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The Chronic Struggle with Anorexia Nervosa

Patients have high risk of relapse up to two-years after treatment, study finds

Women who have suffered from anorexia nervosa are at significant risk of relapse up to two years after in-patient treatment, according to a study from U of T and Toronto General Hospital.

Researchers followed 51 patients who had regained weight after treatment in hospital. They found that within two years of being discharged, 35 per cent of the women had relapsed into anorexia, and the highest risk period was six to 17 months after discharge. Earlier research had suggested a relapse would occur within a year of finishing in-patient treatment.

“Our most important finding is that in a significant proportion of cases, the illness is chronic and debilitating,” says Dr. Jacqueline Carter, the lead author of the study, a psychiatry professor at U of T and a staff psychologist in Toronto General Hospital’s eating disorders program. “We’re pretty good at helping people to become weight-restored in the hospital, but really the challenge now is to figure out how to improve relapse-prevention treatments and improve long-term outcomes for people with anorexia nervosa.”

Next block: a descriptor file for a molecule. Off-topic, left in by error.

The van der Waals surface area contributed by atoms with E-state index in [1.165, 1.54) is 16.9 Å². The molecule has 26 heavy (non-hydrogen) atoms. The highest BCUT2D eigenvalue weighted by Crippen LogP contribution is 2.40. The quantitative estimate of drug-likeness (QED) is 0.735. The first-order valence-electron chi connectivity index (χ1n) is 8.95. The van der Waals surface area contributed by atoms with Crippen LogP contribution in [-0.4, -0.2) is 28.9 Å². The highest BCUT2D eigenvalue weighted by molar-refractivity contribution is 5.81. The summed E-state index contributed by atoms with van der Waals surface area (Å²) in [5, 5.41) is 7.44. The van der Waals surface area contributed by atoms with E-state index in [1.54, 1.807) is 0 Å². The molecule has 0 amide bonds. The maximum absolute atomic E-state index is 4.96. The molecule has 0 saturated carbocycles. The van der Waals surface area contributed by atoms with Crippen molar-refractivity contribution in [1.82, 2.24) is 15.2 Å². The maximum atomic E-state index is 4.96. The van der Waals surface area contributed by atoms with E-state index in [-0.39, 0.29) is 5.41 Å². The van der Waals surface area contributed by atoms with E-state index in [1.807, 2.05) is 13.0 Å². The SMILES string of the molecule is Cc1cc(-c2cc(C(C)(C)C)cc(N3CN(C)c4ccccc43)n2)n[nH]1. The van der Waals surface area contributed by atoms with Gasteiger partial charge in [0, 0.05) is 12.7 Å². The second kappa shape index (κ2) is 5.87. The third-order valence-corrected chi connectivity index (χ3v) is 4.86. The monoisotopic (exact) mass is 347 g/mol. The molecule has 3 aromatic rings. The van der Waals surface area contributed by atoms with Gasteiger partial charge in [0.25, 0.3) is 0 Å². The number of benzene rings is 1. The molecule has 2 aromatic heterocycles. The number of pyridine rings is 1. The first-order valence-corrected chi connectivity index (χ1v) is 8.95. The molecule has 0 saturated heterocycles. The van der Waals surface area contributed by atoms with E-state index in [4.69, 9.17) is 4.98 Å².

The strongest predictor of relapse is excessive exercise immediately following discharge from the hospital. Other factors include a history of suicide attempts, obsessive-compulsive symptoms and an excessive concern about weight and shape.

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